Former Portland Commissioner Steve Novick joins 2024 council race

By Alex Zielinski (OPB)
Dec. 15, 2023 10:40 p.m.

Novick is the first person with City Council experience to enter the increasingly crowded field for the expanded council.

City Commissioner Steve Novick

FILE: Former Portland city Commissioner Steve Novick in June 2020.

Amelia Templeton / OPB

The first Portlander with experience on City Council has thrown their hat in the quickly growing council race. On Friday, Steve Novick announced his hopeful return to City Hall in 2025. Novick, who served on council between 2013 and 2017, said he’s eager to get back to work on the city’s biggest issues, like homelessness and crime.


“I think I could be useful,” Novick told OPB.

Novick, 60, is running for District 3, a newly established voting district that encompasses inner Southeast Portland. He joins a crowded race. Novick is one of 10 Portlanders who announced their candidacy for District 3, and more than 40 people have joined the council race citywide.

Novick, who spent years working as an attorney for the U.S. Department of Justice and the Environmental Protection Agency, served one term on council before losing to political newcomer Chloe Eudaly in 2016. Since leaving City Hall, he’s worked as a special assistant attorney general in the Oregon Department of Justice.

He said the city’s housing crisis has inspired his decision to return to council chambers.

“There’s sort of been this battle between funding permanent housing or shelter,” Novick said. “And yes, we need to be getting people into permanent affordable housing, but that’s going to take a long time. In the meantime, we need to figure out ways to get people off the street.”

He supports the city’s involvement in operating outdoor shelters made up of sleeping pods, like the Safe Rest Village program. But he is concerned about the high cost of operating those shelters.

“The question is, I think, ‘Are there ways to get people into safe places without everything costing you a ridiculous amount?’ Novick said. “I’m going to be talking to the experts about how you can do that affordably.”


While in City Hall, Novick said he lobbied for more transparency around how taxpayers’ dollars were being spent. He championed a 10-cent-per-gallon fuel tax in 2016, a voter-approved fund that pays for a number of street maintenance and safety projects.

Novick said he’s still interested in finding smart ways to leverage city dollars, as local taxes have accumulated in recent years.

“I think that in general, people are more upset by spending more money in taxes and not seeing a return for it than they are about spending money in taxes,” Novick said. “I think looking for specific ways to lower the tax and fee burden and bringing everybody into conversation about making sure that we’re spending the money we have effectively, I think that’ll make people feel better.”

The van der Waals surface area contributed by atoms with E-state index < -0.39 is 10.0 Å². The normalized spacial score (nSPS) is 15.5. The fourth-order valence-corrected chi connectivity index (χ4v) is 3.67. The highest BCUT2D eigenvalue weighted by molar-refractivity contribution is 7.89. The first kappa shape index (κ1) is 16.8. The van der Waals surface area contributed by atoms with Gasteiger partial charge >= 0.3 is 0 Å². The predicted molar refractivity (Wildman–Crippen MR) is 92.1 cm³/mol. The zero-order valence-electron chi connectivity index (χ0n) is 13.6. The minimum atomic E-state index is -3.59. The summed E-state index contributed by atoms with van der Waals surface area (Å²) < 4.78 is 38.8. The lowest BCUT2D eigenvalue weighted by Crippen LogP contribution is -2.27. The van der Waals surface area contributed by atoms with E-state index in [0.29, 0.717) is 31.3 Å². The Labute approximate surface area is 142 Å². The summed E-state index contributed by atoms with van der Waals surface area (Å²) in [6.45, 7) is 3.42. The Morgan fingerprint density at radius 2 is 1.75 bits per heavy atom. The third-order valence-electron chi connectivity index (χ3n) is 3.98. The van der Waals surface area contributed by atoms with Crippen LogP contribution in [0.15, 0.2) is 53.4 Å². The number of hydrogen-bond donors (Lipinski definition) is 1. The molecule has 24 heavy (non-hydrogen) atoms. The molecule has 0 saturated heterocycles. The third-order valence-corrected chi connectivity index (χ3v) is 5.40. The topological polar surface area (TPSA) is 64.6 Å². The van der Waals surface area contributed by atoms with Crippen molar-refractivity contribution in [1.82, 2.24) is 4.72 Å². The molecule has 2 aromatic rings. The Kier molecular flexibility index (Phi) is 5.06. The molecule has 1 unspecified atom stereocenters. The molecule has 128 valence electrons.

Novick is also interested in addressing ways to reduce youth suicides through new public safety programs and continuing to expand the city’s climate change initiatives through programs like the Portland Clean Energy Fund.

He’s particularly excited about helping steer the city into a new chapter of governance. Per a voter-approved plan, Portland’s City Council will triple in size to 12 members in 2025, and those members will represent four geographic districts. Voters will elect three council members to represent each district. Unlike the current model, council members will no longer oversee city bureaus, allowing them to solely focus on policymaking. Bureau management will be handed over to a new city administrator, appointed by the council. Novick is ready for the change.

“I thought that the old system was really problematic, because when you give the commissioner bureaus, those bureaus become all-important to that commissioner and everything else becomes unimportant,” he said. “So it really discourages teamwork.”

He’s also interested in having more peers on council.

“One of the issues with having a council of five is that sometimes you get tired of each other, and if you’re mad at two of your colleagues, you’re mad at half your colleagues,” he said. “Whereas, if there’s 12, you don’t get as sick of each other.”

Novick is the only candidate who has previously sat on Portland City Council. Rex Burkholder, who is also vying for a seat in the same district, won three terms on the Metro Council. No current city commissioners have expressed interest in the race, while at least two will be running for mayor.

Novick said he’s interested in helping political newcomers navigate City Hall.

“I think it might be useful to have somebody who’s been there,” he said, “to dispense wisdom to the kids.”